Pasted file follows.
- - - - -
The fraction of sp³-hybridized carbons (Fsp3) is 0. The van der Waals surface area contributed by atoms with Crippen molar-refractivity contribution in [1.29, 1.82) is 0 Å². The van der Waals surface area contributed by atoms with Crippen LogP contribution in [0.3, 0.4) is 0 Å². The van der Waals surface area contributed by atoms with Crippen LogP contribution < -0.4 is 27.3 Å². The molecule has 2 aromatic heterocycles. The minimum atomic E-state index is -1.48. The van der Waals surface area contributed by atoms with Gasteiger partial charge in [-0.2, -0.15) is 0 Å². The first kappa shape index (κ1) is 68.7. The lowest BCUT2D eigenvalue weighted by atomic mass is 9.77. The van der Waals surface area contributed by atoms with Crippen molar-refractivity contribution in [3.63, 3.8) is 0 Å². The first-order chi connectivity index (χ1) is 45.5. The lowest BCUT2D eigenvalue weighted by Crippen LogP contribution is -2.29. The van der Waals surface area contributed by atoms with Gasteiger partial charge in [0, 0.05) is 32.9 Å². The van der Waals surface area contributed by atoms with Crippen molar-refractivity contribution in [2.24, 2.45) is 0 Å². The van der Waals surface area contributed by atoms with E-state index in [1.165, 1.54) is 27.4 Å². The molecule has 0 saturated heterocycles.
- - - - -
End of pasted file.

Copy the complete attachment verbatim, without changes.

The fraction of sp³-hybridized carbons (Fsp3) is 0. The van der Waals surface area contributed by atoms with Crippen molar-refractivity contribution in [1.29, 1.82) is 0 Å². The van der Waals surface area contributed by atoms with Crippen LogP contribution in [0.3, 0.4) is 0 Å². The van der Waals surface area contributed by atoms with Crippen LogP contribution < -0.4 is 27.3 Å². The molecule has 2 aromatic heterocycles. The minimum atomic E-state index is -1.48. The van der Waals surface area contributed by atoms with Gasteiger partial charge in [-0.2, -0.15) is 0 Å². The first kappa shape index (κ1) is 68.7. The lowest BCUT2D eigenvalue weighted by atomic mass is 9.77. The van der Waals surface area contributed by atoms with Crippen molar-refractivity contribution in [3.63, 3.8) is 0 Å². The first-order chi connectivity index (χ1) is 45.5. The lowest BCUT2D eigenvalue weighted by Crippen LogP contribution is -2.29. The van der Waals surface area contributed by atoms with Gasteiger partial charge in [0, 0.05) is 32.9 Å². The van der Waals surface area contributed by atoms with Crippen molar-refractivity contribution in [2.24, 2.45) is 0 Å². The van der Waals surface area contributed by atoms with E-state index in [1.165, 1.54) is 27.4 Å². The molecule has 0 saturated heterocycles.